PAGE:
(Bloomberg) -- It’s not really a surprise that white and Asian men dominate the top pay tiers among Intel’s U.S. workforce. That’s been true in the tech industry for years. What’s unusual is the excruciating level of detail about pay disparity the chipmaker is releasing Tuesday to the public—information it could have kept secret.In addition to its annual update on the outlook for women and people of color at the company, Intel on Tuesday released the results of a new report it sent to the U.S. Equal Employment Opportunity Commission that gives unprecedented pay, race and gender data for about 51,000 U.S. workers. Intel is the first company to release the otherwise private data.The results are not flattering. Among 52 top executives at Intel, who all earn more than $208,000—the top pay band the EEOC tracks—29 are white men, 11 are Asian men and 8 are white women. The remaining tally is 1 each for Asian women, Hispanic women, black women and black men, with no Hispanic men among executives in that top tier.The ratio was similarly skewed across manager, professional and technician job classifications, with white and Asian men dominating top pay groups and women and people of color clustered in the lower bands. One in four white men at Intel are in the top salary tier, earning at least $208,000, a higher share than any other group. Rates are far lower for women and underrepresented minorities; less than 10% of black employees are top earners. “It’s difficult to really fix what you aren’t being transparent about,” said Barbara Whye, Intel’s chief diversity and inclusion officer and a vice president in human resources. The chipmaker is making itself “very vulnerable,” she says, to “do the right things,” and she hopes her peers will follow and share pay information, too. “These are industry-wide problems,” Whye said. “They are going to require industry-wide solutions to resolve them.” So far, no other companies have said they’ll do the same. Intel joins a small but growing number of companies that have released gender and racial pay data, often under pressure from investors. The transparency may be laudable, but it is often overshadowed by what is revealed. Annual diversity reports from the biggest tech companies from the last half decade have shown scant progress in advancing the numbers of under-represented workers.Companies that choose to release this kind of information risk backlash. Citigroup this year faced criticism after it voluntarily released median pay data that showed women at the bank earn 29% less than men do.Intel’s report finds that within job types—not just at the top—white men dominate the highest salary band. Two-thirds of employees fall into a job group called “professionals,” which includes includes non-managerial office workers and programmers. Nearly all earn at least $80,000 per year, but white and Asian men have the highest salaries. Black, Hispanic and other minorities are overrepresented in the bottom half of the pay ranges. Even if the numbers look bad, companies will ultimately benefit more from leading on disclosure than they would from dragging their heels, said Natasha Lamb, managing partner at Arjuna Capital, which pressures companies to disclose gender pay data. The point is not to beat up on organizations for telling the truth, she said. “It's much more important to have an accurate reflection of reality than to glaze over the simple truth,” she said. “These companies are not as diverse and equal as they could be.”In 2015, Intel set a goal to have women make up at least 26% of its workforce by 2020. The company met that last year and is working to increase the percentage of women among top executives now to 26%, too, Whye said. Intel says representation among its total U.S. workforce and for technical employees has improved—underrepresented workers make up 15.8% of the company up from 14.6% last year. Women as a percentage of the workforce fell slightly to 26.5% from 26.8%.Intel announced in January that it had met its goal of equal pay for men and women who do the same work. This EEOC data does not measure that. Overrepresentation of white men in the highest-paying jobs contributes to the nation’s wage gap: American women earn 20% less than men do, and the gap is even wider for women of color. Intel’s disclosure shows that these disparities can’t be fixed simply by raising the salaries of women and minorities. Whye said the company’s task is to help underrepresented groups get promoted into more lucrative roles and keep them there. The data provided to the EEOC covered 2017 and 2018 and was collected from nearly all U.S. companies for the first time this fall under an initiative started by President Barack Obama. By law, the forms stay private unless a company makes them public. This could be the only time the EEOC collects worker pay broken down by race, sex and ethnicity, making Intel’s disclosure a unique window into company compensation, and how it results in wage gaps. The agency has been soliciting the data since July and could continue to do so until January under a federal judge’s order. But the EEOC has said it won’t pursue future collections in this form. In the U.K. where companies are required to publicly report wage gaps between male and female workers, the disclosures have shown the benefits and limits of transparency, said Harini Iyengar, a lawyer who advocates for equal pay in Britain. “A lot of members of the public who don't pay an interest generally in labor market issues are quite shocked at the scale of the pay disparity,” she said. “So that's been very positive because people are genuinely shocked.” But so far the nationwide initiative has not resulted in measurable change, she said: “What I'm seeing is collective hand-wringing about, ‘Oh no, this is not good enough. But look everyone else in our industry sectors is in the same boat. So that's all right then.’” (Updates third paragraph with context about highest paid Hispanic executives. )\--With assistance from Lucy Meakin and Paige Smith.To contact the authors of this story: Jeff Green in Southfield at email@example.comHannah Recht in New York at firstname.lastname@example.orgTo contact the editor responsible for this story: Philip Gray at email@example.com, Rebecca GreenfieldFor more articles like this, please visit us at bloomberg.com©2019 Bloomberg L.P.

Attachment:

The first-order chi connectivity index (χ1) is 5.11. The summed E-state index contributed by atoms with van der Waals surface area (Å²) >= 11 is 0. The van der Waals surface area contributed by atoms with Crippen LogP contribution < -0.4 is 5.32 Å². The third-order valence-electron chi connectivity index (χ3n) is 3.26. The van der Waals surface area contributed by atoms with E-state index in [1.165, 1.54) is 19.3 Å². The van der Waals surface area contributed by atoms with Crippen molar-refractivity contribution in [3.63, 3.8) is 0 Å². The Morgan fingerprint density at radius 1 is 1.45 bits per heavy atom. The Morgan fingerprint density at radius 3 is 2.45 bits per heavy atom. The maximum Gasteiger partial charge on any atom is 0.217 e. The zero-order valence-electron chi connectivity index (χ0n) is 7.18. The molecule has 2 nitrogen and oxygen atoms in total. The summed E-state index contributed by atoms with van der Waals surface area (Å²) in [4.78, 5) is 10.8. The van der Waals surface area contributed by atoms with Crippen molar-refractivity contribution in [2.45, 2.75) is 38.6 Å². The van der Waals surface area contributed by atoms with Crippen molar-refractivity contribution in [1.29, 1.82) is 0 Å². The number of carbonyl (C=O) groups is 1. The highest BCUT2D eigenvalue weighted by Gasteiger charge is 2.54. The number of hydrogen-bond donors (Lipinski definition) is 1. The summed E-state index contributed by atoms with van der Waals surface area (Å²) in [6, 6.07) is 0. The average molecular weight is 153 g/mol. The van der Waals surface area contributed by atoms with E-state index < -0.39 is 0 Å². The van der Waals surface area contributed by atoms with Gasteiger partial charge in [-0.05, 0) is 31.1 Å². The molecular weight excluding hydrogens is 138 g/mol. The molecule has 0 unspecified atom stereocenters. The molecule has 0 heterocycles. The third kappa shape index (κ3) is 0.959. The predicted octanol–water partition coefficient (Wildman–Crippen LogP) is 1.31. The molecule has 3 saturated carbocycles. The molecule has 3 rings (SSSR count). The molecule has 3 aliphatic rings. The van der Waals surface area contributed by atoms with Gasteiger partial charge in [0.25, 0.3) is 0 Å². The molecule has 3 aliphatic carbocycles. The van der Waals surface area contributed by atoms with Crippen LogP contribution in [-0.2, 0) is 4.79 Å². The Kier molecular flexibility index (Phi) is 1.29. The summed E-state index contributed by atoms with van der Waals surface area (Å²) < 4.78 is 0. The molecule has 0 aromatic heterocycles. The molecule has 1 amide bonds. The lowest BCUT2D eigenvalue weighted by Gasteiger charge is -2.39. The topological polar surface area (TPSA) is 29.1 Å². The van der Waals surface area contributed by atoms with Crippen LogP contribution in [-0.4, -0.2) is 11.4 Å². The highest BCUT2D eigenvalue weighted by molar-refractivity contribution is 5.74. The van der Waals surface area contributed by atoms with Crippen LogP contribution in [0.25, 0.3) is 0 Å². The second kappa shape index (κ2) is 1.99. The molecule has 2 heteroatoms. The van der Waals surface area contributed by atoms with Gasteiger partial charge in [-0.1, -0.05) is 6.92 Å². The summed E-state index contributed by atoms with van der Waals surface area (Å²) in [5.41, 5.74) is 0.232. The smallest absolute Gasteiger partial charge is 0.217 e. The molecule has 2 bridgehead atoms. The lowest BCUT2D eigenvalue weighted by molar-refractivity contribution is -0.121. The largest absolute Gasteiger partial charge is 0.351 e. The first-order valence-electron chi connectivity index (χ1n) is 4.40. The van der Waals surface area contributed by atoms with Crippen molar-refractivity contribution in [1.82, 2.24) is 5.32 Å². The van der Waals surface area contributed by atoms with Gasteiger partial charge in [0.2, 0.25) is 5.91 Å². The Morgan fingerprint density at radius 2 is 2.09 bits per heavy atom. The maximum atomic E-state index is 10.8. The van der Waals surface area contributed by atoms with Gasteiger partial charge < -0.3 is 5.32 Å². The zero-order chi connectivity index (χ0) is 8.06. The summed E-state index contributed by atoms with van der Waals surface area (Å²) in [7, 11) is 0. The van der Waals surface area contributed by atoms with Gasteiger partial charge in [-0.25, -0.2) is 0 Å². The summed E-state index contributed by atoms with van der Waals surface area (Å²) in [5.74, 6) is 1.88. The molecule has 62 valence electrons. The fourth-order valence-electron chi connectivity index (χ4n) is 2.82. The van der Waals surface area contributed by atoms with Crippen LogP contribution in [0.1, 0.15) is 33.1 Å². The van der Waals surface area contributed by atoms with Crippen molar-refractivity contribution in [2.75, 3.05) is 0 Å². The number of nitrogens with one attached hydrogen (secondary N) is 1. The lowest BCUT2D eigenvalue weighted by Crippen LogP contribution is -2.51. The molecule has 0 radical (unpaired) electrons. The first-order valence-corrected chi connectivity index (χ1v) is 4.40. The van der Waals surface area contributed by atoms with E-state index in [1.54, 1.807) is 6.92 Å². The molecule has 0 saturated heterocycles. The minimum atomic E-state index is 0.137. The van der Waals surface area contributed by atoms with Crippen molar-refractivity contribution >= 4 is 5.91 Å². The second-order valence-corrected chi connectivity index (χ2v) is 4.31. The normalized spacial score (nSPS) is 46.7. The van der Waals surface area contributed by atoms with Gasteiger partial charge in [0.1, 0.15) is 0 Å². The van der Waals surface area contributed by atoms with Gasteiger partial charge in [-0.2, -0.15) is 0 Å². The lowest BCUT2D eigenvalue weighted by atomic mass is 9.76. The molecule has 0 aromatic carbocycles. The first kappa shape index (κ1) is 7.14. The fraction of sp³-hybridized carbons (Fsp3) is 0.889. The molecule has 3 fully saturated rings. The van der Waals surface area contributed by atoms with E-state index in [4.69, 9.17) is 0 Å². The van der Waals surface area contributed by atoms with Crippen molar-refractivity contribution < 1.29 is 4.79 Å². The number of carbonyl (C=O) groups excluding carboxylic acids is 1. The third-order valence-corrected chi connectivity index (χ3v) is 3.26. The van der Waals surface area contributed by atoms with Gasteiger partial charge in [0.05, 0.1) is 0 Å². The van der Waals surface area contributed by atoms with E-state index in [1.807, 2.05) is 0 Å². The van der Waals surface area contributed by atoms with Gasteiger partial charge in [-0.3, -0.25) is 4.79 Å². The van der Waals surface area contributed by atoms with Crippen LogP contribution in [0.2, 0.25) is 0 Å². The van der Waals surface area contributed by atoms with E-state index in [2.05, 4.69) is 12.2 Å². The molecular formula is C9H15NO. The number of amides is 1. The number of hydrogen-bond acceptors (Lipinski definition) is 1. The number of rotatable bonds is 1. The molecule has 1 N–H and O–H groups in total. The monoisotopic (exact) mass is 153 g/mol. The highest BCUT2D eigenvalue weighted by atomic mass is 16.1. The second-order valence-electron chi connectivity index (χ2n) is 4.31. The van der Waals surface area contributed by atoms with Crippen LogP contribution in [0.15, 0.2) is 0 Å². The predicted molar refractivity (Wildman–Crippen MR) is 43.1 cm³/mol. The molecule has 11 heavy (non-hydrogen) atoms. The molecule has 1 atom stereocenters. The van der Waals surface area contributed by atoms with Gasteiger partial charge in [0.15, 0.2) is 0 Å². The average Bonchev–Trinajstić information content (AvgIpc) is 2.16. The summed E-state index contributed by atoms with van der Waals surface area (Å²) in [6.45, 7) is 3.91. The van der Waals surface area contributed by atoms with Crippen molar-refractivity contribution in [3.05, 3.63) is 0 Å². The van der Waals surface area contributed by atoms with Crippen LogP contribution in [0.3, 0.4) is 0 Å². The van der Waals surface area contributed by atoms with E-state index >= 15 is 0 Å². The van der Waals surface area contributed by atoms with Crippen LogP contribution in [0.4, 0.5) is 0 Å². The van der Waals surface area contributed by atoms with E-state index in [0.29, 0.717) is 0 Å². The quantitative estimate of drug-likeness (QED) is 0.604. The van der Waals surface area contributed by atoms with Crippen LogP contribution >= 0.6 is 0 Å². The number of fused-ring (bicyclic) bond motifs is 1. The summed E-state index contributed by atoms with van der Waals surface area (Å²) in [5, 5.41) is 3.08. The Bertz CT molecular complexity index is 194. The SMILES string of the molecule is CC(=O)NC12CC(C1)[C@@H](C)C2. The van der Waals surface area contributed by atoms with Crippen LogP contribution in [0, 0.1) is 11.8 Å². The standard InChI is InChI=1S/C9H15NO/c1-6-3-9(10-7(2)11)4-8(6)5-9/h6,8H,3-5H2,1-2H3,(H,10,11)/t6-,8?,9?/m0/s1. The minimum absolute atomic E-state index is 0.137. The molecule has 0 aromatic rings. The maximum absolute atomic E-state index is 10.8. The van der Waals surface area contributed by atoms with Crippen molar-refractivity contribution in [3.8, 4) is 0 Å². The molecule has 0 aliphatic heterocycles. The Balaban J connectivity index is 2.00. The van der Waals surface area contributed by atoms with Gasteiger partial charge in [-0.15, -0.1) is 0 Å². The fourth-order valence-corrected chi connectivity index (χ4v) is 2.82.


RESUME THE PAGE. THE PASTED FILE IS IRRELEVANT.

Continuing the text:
A key former Apple chip executive and the Santa Clara company he founded this year are at the center of an acrimonious legal dispute.